This week's CRI Research Seminar was given by Dr. Kirstie Whitaker of the Alan Turing Institute in London. The seminar demonstrates her work with Autistica on building a participatory, citizen science platform to gather data on how sensory processing affects autistic people’s navigation of the world.
Numerous studies have confirmed that autistic people experience sensory processing differences, and that this can significantly impact their lives. One aspect which is not yet fully understood is how these differences affect the ways in which autistic people navigate different environments. The seminar showcases the team's process of building a project that is participatory from the ground up and how they ensure that all aspects of the project are designed and developed in collaboration with members of the autistic community through focus groups and user testing in the design phase.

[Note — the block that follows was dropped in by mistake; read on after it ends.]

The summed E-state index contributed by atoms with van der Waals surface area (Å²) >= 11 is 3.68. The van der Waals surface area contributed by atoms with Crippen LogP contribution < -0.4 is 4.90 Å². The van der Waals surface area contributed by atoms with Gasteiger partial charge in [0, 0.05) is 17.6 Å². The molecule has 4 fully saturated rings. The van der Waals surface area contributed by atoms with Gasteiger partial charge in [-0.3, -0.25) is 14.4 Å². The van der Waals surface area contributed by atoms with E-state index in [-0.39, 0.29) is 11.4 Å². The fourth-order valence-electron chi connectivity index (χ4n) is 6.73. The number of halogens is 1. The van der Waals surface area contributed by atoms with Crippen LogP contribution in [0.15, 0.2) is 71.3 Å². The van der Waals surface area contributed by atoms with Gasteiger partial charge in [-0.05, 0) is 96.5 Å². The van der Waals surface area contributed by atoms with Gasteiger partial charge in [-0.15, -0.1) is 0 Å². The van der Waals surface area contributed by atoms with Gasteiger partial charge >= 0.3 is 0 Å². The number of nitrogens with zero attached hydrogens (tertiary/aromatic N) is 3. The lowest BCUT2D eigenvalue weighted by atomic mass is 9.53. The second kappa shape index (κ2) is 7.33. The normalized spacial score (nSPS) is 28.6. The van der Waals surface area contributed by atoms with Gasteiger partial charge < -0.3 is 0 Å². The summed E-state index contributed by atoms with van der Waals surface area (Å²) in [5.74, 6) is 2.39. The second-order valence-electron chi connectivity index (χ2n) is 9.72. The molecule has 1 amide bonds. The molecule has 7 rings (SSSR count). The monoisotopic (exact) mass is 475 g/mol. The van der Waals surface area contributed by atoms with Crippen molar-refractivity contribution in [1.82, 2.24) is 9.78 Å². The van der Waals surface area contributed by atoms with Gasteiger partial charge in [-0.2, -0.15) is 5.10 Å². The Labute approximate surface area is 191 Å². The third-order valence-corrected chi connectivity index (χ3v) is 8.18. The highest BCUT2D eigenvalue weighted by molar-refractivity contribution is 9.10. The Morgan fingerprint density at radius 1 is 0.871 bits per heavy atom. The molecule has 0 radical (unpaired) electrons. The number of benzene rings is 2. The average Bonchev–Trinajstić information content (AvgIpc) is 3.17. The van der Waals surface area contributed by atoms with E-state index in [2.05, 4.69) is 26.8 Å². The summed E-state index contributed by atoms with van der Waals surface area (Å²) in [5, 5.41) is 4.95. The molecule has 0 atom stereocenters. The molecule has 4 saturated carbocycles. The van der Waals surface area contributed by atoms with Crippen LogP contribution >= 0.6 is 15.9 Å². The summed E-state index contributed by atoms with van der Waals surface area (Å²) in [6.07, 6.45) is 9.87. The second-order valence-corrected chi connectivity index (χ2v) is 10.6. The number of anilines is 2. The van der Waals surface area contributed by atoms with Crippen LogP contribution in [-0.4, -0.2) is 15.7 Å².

In close collaborations with CRI Research Fellow Bastian Greshake Tzovaras and the Open Humans community, they are developing a platform for which the software, design, process and governance documentation are all open source: They give the individual contributors control over how their data is used on the platform. Flipping the traditional scientific study on its head, their goal is to give a voice to autistic citizen scientists and educate neurotypical people.